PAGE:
Once a decision about whether to maintain, merge or terminate the seller's plan is made, the buyer should notify its 401(k) plan service providers as soon as possible (and before any applicable deadlines specified in the service agreements) and begin planning for the administrative mechanics of the transition, including determining what resolutions and plan amendments are necessary.

As discussed above, if the buyer has decided to merge its plan with the seller's, it should perform due diligence on the seller's plan (or review an already-prepared diligence report) and correct any compliance issues before the merger. If compliance issues emerge during that diligence (as they often do), the buyer may have some recourse via representations and warranties insurance or the purchase agreement's indemnification provisions, assuming that the agreement included a representation that the plan was in material compliance with applicable law.

Buyers should also review the benefits provided by the seller's plan and consider the employee relations consequences of any differences between the two plans. If the seller's plan is more generous, adding a matching or profit-sharing contribution to the buyer's plan or the merged plan at the time of the transition may make sense. Whether benefit levels will be adjusted or not, employees on both the buyer and seller side will have questions about the transaction's impact on their benefits. Employee communications explaining the transition should be prepared in advance, if possible, and sent soon after the transaction is announced.

2. Health Benefits

The seller's former employees are usually transferred to the buyer's health plans effective upon the closing. Therefore, buyers should notify their insurers (for plans that are insured) or claims administrators and stop-loss insurers (for plans that are self-insured) about the transaction as early as possible. Often, the purchase agreement provides that the buyer will credit the seller's former employees with any spending they have already done toward plan deductibles and out-of-pocket expense limits for the year. In order to accomplish this, buyers should require the seller to transfer the appropriate records to the insurer or claims administrator.

The buyer should also require that the seller provide complete records with respect to its compliance with the Affordable Care Act. In particular, the buyer should obtain the information necessary to fulfill ACA reporting requirements for the next year as well as the data necessary to transition the seller's former employees onto the buyer's hours tracking system for purposes of ACA's “pay or play” employer mandate.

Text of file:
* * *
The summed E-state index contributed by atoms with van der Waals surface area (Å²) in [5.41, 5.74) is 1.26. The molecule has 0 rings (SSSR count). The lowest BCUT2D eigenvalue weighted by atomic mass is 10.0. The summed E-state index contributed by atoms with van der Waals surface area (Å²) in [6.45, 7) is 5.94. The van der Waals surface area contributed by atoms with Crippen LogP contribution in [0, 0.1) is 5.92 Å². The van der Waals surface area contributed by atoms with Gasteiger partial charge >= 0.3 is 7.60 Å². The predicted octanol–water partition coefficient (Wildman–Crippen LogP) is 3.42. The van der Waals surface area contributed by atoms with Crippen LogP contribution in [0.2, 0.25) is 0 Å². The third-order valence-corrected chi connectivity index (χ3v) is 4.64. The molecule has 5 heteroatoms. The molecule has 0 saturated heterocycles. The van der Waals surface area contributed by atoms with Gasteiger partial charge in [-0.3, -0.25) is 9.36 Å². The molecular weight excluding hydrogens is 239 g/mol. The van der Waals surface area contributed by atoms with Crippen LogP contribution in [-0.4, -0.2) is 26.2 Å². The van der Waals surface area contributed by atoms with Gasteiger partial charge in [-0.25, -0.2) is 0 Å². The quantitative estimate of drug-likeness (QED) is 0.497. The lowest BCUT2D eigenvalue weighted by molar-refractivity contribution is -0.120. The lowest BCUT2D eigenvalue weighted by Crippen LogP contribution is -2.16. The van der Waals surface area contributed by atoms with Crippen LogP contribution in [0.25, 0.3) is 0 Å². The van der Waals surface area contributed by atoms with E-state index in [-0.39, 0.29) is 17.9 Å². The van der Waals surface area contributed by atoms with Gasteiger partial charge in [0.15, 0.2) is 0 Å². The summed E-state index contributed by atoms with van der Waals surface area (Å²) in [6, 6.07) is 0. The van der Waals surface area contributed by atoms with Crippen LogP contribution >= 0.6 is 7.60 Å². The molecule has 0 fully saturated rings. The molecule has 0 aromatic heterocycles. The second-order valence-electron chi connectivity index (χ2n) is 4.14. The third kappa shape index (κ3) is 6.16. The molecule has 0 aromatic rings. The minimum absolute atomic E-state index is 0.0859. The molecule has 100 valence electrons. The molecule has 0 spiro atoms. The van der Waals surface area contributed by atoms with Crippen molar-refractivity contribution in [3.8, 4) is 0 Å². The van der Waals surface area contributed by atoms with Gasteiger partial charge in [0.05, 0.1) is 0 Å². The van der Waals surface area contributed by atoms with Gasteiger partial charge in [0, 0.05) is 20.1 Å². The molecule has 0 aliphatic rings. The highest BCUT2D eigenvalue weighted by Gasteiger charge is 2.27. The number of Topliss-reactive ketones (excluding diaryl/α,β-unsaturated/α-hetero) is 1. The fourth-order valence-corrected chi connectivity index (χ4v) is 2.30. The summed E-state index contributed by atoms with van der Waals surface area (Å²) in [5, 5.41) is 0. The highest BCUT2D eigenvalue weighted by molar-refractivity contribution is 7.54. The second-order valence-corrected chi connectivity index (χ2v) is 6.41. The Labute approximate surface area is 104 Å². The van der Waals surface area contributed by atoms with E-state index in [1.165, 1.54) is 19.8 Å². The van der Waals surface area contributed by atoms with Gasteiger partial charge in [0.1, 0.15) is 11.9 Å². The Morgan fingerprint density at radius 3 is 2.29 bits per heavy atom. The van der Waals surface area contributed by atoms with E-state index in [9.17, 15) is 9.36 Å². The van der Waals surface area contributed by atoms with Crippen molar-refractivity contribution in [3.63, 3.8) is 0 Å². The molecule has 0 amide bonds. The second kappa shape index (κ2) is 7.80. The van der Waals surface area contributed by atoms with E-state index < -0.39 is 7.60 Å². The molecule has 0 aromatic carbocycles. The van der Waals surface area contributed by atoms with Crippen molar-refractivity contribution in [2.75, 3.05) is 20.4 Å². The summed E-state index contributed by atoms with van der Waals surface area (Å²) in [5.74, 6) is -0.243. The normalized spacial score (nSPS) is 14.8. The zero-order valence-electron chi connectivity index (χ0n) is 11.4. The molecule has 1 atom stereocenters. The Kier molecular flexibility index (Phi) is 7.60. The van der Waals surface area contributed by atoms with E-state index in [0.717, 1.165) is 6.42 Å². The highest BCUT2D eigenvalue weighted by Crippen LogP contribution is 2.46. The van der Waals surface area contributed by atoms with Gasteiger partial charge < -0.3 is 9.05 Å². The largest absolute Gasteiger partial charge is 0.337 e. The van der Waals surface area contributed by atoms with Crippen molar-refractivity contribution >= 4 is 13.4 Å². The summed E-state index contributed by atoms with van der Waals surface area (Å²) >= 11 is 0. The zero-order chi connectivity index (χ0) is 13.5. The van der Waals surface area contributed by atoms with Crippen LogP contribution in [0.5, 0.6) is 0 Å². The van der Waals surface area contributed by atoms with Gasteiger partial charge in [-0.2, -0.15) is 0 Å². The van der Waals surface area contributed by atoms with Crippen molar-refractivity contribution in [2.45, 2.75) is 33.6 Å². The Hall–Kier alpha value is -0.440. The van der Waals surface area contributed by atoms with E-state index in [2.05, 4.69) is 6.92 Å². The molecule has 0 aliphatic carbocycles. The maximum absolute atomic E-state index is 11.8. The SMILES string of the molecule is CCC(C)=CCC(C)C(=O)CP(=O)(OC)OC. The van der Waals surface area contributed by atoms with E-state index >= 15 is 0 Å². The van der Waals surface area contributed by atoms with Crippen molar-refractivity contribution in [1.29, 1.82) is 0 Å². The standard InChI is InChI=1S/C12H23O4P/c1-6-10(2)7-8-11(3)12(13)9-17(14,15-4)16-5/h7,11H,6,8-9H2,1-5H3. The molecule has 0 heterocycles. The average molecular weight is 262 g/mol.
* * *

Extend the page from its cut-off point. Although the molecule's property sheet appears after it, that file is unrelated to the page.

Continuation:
When the seller sponsors a flexible spending account (FSA), the parties must decide whether the buyer will transmit contributions to the seller's plan for the remainder of the year or transfer the seller's employees (along with their elections and account balances) to the buyer's plan.

As with other benefit plans, the buyer should compare its health plans to the seller's and consider whether adjustments should be made to reduce any discrepancies. The buyer should also prepare employee communications explaining the transition and the benefits provided under its plans.

It is also critically important for buyers to understand if any retiree medical or other post-termination health benefits have been promised to employees. If such commitments have been made, then it is key to understand whether they will be transferred to the buyer and, if so, the extent to which the buyer will be obligated to continue providing the benefits.

3. Executive Compensation

Executive compensation arrangements vary widely, as do the issues encountered in integrating them following a transaction, but the first task for every buyer is understanding exactly what deferred compensation, equity awards and perks have been promised to executives. This task is difficult but important, as executive compensation arrangements are frequently unfunded. The buyer should consider how its executive compensation package compares to the seller's and whether changes are necessary or appropriate. The comparison should also be taken into account in negotiating the employment terms of the seller's executives.

There are a multitude of factors relating to benefits that must be taken into account when a business is acquired. Careful planning and knowledge of the acquired business's benefits plans are critical to accomplishing a smooth transition and the successful integration of acquired employees.


This article was written by Emily Payne from BenefitsPro and was legally licensed through the NewsCred publisher network. Please direct all licensing questions to